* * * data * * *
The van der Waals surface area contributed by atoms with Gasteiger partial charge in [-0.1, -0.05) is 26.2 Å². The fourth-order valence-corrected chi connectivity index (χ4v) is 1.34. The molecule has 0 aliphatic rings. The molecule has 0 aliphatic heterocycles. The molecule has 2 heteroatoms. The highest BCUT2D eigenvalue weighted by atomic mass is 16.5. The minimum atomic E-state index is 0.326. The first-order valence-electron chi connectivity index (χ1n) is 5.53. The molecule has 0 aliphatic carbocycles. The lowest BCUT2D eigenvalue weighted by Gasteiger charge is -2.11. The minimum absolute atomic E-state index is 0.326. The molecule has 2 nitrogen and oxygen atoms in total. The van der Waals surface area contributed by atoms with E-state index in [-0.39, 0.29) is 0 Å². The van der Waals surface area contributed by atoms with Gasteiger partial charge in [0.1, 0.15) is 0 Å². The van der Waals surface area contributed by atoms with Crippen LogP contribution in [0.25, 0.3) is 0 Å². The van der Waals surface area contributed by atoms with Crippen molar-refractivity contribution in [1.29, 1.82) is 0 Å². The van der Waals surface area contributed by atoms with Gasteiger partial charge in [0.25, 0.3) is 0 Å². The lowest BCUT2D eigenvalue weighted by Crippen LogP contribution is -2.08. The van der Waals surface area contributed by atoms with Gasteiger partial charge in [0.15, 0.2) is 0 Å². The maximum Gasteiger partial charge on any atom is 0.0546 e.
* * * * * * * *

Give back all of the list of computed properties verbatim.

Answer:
The van der Waals surface area contributed by atoms with Gasteiger partial charge in [-0.1, -0.05) is 26.2 Å². The fourth-order valence-corrected chi connectivity index (χ4v) is 1.34. The molecule has 0 aliphatic rings. The molecule has 0 aliphatic heterocycles. The molecule has 2 heteroatoms. The highest BCUT2D eigenvalue weighted by atomic mass is 16.5. The minimum atomic E-state index is 0.326. The first-order valence-electron chi connectivity index (χ1n) is 5.53. The molecule has 0 aliphatic carbocycles. The lowest BCUT2D eigenvalue weighted by Gasteiger charge is -2.11. The minimum absolute atomic E-state index is 0.326. The molecule has 2 nitrogen and oxygen atoms in total. The van der Waals surface area contributed by atoms with E-state index in [-0.39, 0.29) is 0 Å². The van der Waals surface area contributed by atoms with Gasteiger partial charge in [0.1, 0.15) is 0 Å². The van der Waals surface area contributed by atoms with Crippen LogP contribution in [0.25, 0.3) is 0 Å². The van der Waals surface area contributed by atoms with Crippen molar-refractivity contribution in [1.29, 1.82) is 0 Å². The van der Waals surface area contributed by atoms with Gasteiger partial charge in [0.25, 0.3) is 0 Å². The lowest BCUT2D eigenvalue weighted by Crippen LogP contribution is -2.08. The van der Waals surface area contributed by atoms with Gasteiger partial charge in [0.15, 0.2) is 0 Å². The maximum Gasteiger partial charge on any atom is 0.0546 e.